Not-for-Profit Marketing


Non-for-Profit organizations encounter a special set of characteristics that influence their marketing activities. Like profit making firms, not-for-profit organizations may market tangible goods and/or intangible services. One important distinction exists between not-for-profit organizations and profit oriented companies. Profit-seeking businesses tend to focus their marketing on just one public—their customers. Not-for-profit organizations, however, must often market to multiple publics, which complicates decision-making regarding the correct markets to target. Many deal with at least two major publics—their clients and their sponsors—and often many other publics, as well. Political candidates, for example, target both voters and campaign contributors. A college targets prospective students as clients of its marketing program, but it also markets to current students, parents of students, alumni, faculty, staff, local businesses, and local government agencies.

A second distinguishing characteristic of not-for-profit marketing is that a customer or service user may wield less control over the organization’s destiny than would be true for customers of a profit-seeking firm. A government employee may be  far more concerned with the opinion of a member of the legislature’s appropriations committee than with that of a service user. Not-for-profit organizations also often possess some degree of monopoly power in a given geographic area.

Perhaps the most commonly noted feature of the non-profit-organization is its lack of a bottom line—business jargon referring to the overall profitability measure of performance. Profit-seeking firms measure profitability in terms of sales and revenues. While not-for-profit organizations may attempt to maximize their return from specific services, they usually substitute less exact goals, such as service-level standards, for overall evaluation criteria. As a result, it is often difficult to set marketing objectives that are aligned specifically with overall organizational goals.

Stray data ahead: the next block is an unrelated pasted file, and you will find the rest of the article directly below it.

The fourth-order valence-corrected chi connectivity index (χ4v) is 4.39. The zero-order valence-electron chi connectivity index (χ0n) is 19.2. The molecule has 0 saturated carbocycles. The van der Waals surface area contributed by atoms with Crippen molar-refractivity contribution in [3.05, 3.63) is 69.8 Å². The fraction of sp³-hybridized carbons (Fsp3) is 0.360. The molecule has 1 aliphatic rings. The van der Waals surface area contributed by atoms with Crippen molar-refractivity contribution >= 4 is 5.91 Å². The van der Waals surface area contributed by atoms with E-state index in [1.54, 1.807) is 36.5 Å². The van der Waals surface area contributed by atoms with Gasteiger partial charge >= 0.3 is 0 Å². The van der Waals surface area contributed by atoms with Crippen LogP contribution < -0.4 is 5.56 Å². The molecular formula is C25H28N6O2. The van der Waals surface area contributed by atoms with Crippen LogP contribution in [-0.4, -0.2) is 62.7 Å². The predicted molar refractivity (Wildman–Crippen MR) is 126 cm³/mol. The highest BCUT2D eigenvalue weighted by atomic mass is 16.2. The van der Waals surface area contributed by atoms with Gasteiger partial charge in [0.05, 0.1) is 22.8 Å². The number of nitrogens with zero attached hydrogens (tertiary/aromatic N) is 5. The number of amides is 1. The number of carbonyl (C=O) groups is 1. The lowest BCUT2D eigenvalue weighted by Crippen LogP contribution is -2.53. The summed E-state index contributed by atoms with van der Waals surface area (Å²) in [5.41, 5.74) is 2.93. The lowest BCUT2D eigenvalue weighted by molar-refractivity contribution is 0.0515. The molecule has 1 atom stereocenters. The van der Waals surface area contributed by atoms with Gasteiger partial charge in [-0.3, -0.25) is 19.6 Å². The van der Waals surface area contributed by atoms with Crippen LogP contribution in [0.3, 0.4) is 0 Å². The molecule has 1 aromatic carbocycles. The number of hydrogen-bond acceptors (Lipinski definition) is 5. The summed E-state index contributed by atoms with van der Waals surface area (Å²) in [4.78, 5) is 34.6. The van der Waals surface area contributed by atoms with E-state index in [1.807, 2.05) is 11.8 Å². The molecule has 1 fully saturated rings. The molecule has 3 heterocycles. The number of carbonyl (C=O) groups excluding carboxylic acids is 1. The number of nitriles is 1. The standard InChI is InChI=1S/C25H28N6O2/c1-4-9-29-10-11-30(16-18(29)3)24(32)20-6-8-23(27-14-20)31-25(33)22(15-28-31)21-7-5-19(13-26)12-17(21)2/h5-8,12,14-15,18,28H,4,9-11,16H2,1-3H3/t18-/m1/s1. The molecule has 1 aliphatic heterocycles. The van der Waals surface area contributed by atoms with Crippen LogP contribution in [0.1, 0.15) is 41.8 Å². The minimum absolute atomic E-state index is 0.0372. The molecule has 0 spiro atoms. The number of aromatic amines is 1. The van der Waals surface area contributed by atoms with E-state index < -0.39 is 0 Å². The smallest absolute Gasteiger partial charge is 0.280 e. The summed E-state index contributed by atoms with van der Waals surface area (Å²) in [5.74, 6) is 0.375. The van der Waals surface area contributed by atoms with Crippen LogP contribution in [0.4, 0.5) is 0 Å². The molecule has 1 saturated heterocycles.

A typical aspect of a non-for-profit organization is the lack of a clear organizational structure. Not-for-profit organizations often respond to constituencies that they serve, but these usually are less exact than, for example, the stockholders of a profit-oriented corporation. Not-for-profit organizations often have multiple organizational structures.

My Consultancy–Asif J. Mir – Management Consultant–transforms organizations where people have the freedom to be creative, a place that brings out the best in everybody–an open, fair place where people have a sense that what they do matters. For details please visit www.asifjmir.com, and my Lectures.

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Cognition in managerial context


The word ‘cognition’ means the ‘act or faculty of knowing.’ Cognition also signifies awareness, comprehension, discernment, insight, intelligence, perception, reasoning and understanding. In change management, cognition implies knowing when to launch change in an organization. This act of knowing is based on the collection and interpretation of data from outside. In other words, the way in which a manager collects and interprets information about the world outside the organization shapes his/her knowledge about change.

 

Specially, managerial cognition in the context of change is the recognition and interpretation of signals from an organization’s environment that denote impending shifts in the environment. If a manager recognizes and interprets the signals accurately, he/she is unlikely to commit this or that errors. On the other hand, both type of errors are more likely when recognition and interpretation are flawed. Then the key question is: what leads to flawed recognition and interpretation of environmental signals? If cognition is the recognition and interpretation of the world outside, what leads to faulty cognition on the part of managers?

 

Although this seems like a simple question, the answer is quite complicated. There are a number of factors that can cause flawed cognition, which can be broadly classified in two categories: (i) organizational factors that can lead to defective cognition and (ii) personal or human factors thaty can cause errors in cognition.

 

My Consultancy–Asif J. Mir – Management Consultant–transforms organizations where people have the freedom to be creative, a place that brings out the best in everybody–an open, fair place where people have a sense that what they do matters. For details please contact www.asifjmir.com, Line of Sight